Meantime, the president of the Long Room Wine and Food Society, Alex Gillon, wishes everyone who has enjoyed a fabulous year at the various functions a very happy Christmas and good health and happiness in the New Year.
Wine and Food Luncheon - November 2012
The European community may be in dire straits but the Italian flag was flying high at our traditional international luncheon in November when 240 members and guests commenced proceedings at the Percy Beames Bar.
Guest chef was Christophe Serre, who graduated from Tecomah Culinary Academy in Versailles while working at Laperouse restaurant in Paris. He followed up with extensive experience in the UK before arriving at the Grand Hyatt in Melbourne to become senior chef de cuisine.
In November 2011 Christophe joined Epicure and the ’G as chef de cuisine – functions. How fortunate were we to have a European chef to head up our Italian luncheon.
The Italian wines were selected by Peter and Natasha Johns who promised: “Today we will take you on a journey through some of Italy’s most famous regions for wine production and sincerely hope that it whets your appetite to explore further.”
When we came up the elevator we were greeted by a glass of Zardetto Prosecco Rinassendo (alc.11.5%). Members will remember having been first introduced to Prosecco at the May 2009 luncheon with this lovely wine from the Italian family Dal Zotto.
Prosecco is becoming very popular in Melbourne, particularly with the younger generation. The Zardetto was well acclaimed by all as a delicate and lively sparkling that featured balance and freshness.
The wine really complemented the canapés which were interesting, innovative and an opportunity to experience new flavours and combinations. They certainly would have been time-consuming to prepare. The chef commented later that eight people had been working since Friday to prepare this lunch.
The starters were parmesan and tomato lamingtons, chickpea chips and roasted garlic cream and pistachio and cured ham praline prawn sticks. Where else would you get this combination? Obviously the chef’s European experience was already coming to the fore.
The entrée of seafood ravioli comprised vanilla-poached yabbies with a tarragon cream emulsion and it’s just as well we aren’t offered second and third helpings, because this dish was simply super-superb!
The accompanying whites started with a Fattori ‘Danieli’ Soave Classico 2011 (alc.12.5%). The colour was intense straw yellow and the nose gave hints of jasmine, while the palate showed definite citrus fruits.
The second white was one of the best of the lunch, the Fattori Valparadiso Pinot Grigio 2011 (alc.13.5%). The grapes are harvested very ripe, undergo skin contact and then are deliberately oxidised to remove the pink colour from the wine. The palate is full and generous with a rich texture and intense fruit, finally crisp with a mineral edge.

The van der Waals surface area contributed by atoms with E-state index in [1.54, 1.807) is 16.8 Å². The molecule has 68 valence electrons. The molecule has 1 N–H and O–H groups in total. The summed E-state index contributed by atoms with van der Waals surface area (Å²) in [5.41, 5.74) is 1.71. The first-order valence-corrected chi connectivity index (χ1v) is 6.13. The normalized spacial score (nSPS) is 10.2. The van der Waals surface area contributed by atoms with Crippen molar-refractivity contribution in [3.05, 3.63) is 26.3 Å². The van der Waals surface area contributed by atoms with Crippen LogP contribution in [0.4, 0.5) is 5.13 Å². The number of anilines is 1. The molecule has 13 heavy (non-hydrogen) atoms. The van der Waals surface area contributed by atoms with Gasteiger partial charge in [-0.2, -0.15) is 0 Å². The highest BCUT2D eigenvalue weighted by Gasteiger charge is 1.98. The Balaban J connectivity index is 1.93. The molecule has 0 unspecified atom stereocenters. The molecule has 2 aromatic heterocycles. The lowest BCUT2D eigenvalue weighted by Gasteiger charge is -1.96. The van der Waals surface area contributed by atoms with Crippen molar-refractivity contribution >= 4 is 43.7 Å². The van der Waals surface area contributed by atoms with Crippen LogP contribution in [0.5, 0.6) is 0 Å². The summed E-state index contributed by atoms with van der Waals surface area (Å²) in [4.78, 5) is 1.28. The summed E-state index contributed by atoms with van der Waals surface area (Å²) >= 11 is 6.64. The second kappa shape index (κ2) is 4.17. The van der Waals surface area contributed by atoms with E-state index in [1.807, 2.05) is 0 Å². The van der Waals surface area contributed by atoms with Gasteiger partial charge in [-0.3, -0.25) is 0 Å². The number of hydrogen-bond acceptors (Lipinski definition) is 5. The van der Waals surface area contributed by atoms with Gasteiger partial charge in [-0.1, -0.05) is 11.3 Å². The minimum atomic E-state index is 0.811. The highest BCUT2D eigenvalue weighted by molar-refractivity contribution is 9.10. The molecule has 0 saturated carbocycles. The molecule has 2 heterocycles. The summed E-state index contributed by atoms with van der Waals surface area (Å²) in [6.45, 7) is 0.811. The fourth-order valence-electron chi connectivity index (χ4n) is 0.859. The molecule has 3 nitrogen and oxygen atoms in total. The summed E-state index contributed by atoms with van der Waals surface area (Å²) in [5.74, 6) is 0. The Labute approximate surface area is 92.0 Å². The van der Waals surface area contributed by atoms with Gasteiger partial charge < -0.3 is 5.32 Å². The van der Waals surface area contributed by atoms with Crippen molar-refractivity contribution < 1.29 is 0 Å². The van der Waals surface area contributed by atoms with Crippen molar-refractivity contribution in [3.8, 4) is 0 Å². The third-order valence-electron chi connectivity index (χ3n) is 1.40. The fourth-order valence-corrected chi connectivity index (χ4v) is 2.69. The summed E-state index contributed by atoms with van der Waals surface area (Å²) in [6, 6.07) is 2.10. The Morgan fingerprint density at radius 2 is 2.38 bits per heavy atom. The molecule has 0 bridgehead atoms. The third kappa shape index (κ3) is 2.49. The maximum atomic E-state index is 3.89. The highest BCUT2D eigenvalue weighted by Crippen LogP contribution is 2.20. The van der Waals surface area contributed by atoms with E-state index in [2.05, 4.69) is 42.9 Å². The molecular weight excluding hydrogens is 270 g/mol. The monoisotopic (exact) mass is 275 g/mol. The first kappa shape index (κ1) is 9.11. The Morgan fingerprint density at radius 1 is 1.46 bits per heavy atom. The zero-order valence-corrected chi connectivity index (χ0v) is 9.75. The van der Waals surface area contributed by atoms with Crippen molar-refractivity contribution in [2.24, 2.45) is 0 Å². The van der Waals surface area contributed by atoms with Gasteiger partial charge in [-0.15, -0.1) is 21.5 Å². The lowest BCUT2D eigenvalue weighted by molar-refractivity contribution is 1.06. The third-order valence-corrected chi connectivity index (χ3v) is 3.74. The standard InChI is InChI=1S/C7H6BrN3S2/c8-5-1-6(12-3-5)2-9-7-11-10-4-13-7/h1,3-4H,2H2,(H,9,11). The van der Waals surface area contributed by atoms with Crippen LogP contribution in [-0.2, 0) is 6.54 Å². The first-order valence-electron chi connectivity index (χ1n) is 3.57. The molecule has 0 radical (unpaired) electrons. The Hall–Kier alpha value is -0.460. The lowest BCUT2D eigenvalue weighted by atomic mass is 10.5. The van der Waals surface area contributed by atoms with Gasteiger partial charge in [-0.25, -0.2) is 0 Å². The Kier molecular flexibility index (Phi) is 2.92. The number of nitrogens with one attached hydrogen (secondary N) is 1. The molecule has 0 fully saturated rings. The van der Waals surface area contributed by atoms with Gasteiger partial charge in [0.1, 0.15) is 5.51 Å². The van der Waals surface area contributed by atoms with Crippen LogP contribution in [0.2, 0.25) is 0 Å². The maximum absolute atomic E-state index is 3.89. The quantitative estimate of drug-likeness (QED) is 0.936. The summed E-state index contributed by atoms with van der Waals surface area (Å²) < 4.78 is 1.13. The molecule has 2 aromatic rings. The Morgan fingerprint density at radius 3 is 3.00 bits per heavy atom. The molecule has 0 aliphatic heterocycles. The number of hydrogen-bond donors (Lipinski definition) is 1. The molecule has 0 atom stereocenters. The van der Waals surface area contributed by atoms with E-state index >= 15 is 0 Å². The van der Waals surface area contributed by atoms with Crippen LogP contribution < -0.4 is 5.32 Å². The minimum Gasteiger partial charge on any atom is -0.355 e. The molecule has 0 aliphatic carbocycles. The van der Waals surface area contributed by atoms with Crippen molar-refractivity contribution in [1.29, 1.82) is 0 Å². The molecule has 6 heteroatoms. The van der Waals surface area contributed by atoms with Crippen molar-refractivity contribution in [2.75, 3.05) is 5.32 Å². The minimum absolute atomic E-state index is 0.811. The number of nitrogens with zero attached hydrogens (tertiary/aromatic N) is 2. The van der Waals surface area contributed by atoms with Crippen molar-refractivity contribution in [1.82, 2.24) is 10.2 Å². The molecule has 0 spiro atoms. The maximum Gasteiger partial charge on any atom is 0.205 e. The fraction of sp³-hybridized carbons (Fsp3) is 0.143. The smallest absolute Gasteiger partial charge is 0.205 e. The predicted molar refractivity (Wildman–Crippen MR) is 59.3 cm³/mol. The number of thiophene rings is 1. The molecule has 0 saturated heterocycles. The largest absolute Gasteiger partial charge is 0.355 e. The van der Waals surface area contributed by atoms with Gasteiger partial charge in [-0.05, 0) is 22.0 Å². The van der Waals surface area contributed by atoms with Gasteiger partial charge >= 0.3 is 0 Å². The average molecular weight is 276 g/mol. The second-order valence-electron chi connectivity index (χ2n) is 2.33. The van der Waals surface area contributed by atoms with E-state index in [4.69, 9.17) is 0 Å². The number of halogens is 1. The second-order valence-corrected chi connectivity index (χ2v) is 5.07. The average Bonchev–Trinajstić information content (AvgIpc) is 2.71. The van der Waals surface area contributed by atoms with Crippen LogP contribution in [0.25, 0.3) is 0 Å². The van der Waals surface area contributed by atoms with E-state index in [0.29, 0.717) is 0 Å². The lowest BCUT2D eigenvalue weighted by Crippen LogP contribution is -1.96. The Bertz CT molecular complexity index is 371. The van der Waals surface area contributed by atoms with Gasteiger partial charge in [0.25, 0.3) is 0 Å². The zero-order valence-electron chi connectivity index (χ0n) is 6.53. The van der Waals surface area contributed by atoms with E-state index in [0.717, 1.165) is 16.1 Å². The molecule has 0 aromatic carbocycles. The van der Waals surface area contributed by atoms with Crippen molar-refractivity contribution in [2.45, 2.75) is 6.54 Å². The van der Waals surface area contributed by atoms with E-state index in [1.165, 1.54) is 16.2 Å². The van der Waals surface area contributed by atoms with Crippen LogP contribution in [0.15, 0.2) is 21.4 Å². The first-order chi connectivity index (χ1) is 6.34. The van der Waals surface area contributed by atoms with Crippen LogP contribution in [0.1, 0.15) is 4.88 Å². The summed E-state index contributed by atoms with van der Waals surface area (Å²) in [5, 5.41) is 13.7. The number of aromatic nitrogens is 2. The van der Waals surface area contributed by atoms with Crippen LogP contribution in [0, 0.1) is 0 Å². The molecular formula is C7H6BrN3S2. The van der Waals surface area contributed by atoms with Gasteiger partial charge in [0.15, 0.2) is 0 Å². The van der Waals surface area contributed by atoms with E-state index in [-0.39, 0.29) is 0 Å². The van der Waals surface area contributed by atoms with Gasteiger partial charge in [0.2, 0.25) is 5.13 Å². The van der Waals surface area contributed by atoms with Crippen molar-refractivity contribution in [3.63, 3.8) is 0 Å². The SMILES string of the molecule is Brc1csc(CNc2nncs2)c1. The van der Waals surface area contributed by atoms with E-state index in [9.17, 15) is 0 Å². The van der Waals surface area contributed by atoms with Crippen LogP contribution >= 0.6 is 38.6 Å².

The main course was the true Italian roasted veal fillet with Milanese risotto, olivette and heirloom vegetables and osso bucco sauce. The veal was tender, juicy and flavoursome and cooked to perfection. The plate presentation was most unusual with the vegetables in an individual basket.
The red wine for the veal was a Poggiopiano Chianti Classico 2009 (alc.14%). Chianti is Italy’s most famous red and Sangiovese is a fruity wine with long, even flavours. Sangiovese is the most widely planted grape in Italy.
The second red was a Pira Langhe Nebbiolo 2008 (alc.14%) from the hilly sub-region around the Piedmont town of Asti. Piedmont is in the north-western corner of the Italian Peninsula and is arguably Italy’s finest wine region. The wine was spicy with slight leather tones.
The Edel do Cleron cheese with crusty sourdough baguette was a real surprise. It is a traditional French cheese made from gently pasteurised cow’s milk, banded with a strip of bark and aged to develop the oozy, runny character of the real cheeses called Vacherin du Haut Doubs.
Undoubtedly the best red wine went with the cheese, a Poggiopiano Rosso di Sera 2005 (alc.14%). This Chianti blend is based on historical winemaking of Tuscany and the primary constituent is the dark-skinned Sangiovese grape which is blended with one or more Italian varieties. It was full bodied with tastes of blackberry, chocolate and black pepper.
How about the dessert of seven-layer chocolate cake, coffee syrup and amaretto cherry? Well, Christophe really knows how to get to our sweet side and the amaretto cherry came right through the dish.
The accompanying wine, a Fattori Soave ‘Motto Piane’ 2010, was very different to our dessert wines. It was made entirely from Garganega grapes and dried for 40 days on straw mats. The result is a wine that offers balanced acidity and just enough sweetness to satisfy post-dinner cravings.
Once again we enjoyed a most memorable and educational lunch. We appreciated the comments of Peter Johns of the Déjà Vu Wine Company on the wines shown and his Powerpoint presentation on where the grapes were grown.